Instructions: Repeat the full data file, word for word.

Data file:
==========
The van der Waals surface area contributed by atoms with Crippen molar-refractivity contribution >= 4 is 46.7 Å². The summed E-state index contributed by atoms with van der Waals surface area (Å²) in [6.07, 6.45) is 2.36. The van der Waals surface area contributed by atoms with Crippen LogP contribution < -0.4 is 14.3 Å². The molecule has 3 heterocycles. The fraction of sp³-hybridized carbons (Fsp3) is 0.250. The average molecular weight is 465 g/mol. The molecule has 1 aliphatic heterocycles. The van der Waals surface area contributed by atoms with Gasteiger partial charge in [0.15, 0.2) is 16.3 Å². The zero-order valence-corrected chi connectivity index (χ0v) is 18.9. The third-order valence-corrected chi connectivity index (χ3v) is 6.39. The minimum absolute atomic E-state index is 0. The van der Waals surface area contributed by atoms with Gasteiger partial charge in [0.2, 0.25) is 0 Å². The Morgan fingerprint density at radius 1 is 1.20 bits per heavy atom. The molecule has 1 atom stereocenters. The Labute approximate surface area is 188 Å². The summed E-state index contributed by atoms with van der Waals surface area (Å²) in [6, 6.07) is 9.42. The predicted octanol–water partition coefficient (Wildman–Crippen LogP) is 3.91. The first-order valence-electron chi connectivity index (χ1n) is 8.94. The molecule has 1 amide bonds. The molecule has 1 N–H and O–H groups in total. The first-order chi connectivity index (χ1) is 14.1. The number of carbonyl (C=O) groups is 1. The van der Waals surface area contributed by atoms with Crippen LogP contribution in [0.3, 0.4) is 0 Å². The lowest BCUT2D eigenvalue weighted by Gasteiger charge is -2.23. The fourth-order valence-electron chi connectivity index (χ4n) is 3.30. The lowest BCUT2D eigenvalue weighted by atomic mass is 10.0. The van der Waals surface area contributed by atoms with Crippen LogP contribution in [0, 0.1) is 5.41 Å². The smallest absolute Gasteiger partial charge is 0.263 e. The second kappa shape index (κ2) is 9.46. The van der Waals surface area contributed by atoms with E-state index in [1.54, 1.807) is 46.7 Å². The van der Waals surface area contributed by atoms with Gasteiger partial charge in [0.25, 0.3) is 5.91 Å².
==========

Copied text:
The van der Waals surface area contributed by atoms with Crippen molar-refractivity contribution >= 4 is 46.7 Å². The summed E-state index contributed by atoms with van der Waals surface area (Å²) in [6.07, 6.45) is 2.36. The van der Waals surface area contributed by atoms with Crippen LogP contribution < -0.4 is 14.3 Å². The molecule has 3 heterocycles. The fraction of sp³-hybridized carbons (Fsp3) is 0.250. The average molecular weight is 465 g/mol. The molecule has 1 aliphatic heterocycles. The van der Waals surface area contributed by atoms with Gasteiger partial charge in [0.15, 0.2) is 16.3 Å². The zero-order valence-corrected chi connectivity index (χ0v) is 18.9. The third-order valence-corrected chi connectivity index (χ3v) is 6.39. The minimum absolute atomic E-state index is 0. The van der Waals surface area contributed by atoms with Gasteiger partial charge in [0.2, 0.25) is 0 Å². The Morgan fingerprint density at radius 1 is 1.20 bits per heavy atom. The molecule has 1 atom stereocenters. The Labute approximate surface area is 188 Å². The summed E-state index contributed by atoms with van der Waals surface area (Å²) in [6, 6.07) is 9.42. The predicted octanol–water partition coefficient (Wildman–Crippen LogP) is 3.91. The first-order valence-electron chi connectivity index (χ1n) is 8.94. The molecule has 1 amide bonds. The molecule has 1 N–H and O–H groups in total. The first-order chi connectivity index (χ1) is 14.1. The number of carbonyl (C=O) groups is 1. The van der Waals surface area contributed by atoms with Crippen LogP contribution in [0.3, 0.4) is 0 Å². The lowest BCUT2D eigenvalue weighted by Gasteiger charge is -2.23. The fourth-order valence-electron chi connectivity index (χ4n) is 3.30. The lowest BCUT2D eigenvalue weighted by atomic mass is 10.0. The van der Waals surface area contributed by atoms with Crippen LogP contribution in [0, 0.1) is 5.41 Å². The smallest absolute Gasteiger partial charge is 0.263 e. The second kappa shape index (κ2) is 9.46. The van der Waals surface area contributed by atoms with E-state index in [1.54, 1.807) is 46.7 Å². The van der Waals surface area contributed by atoms with Gasteiger partial charge in [0.25, 0.3) is 5.91 Å².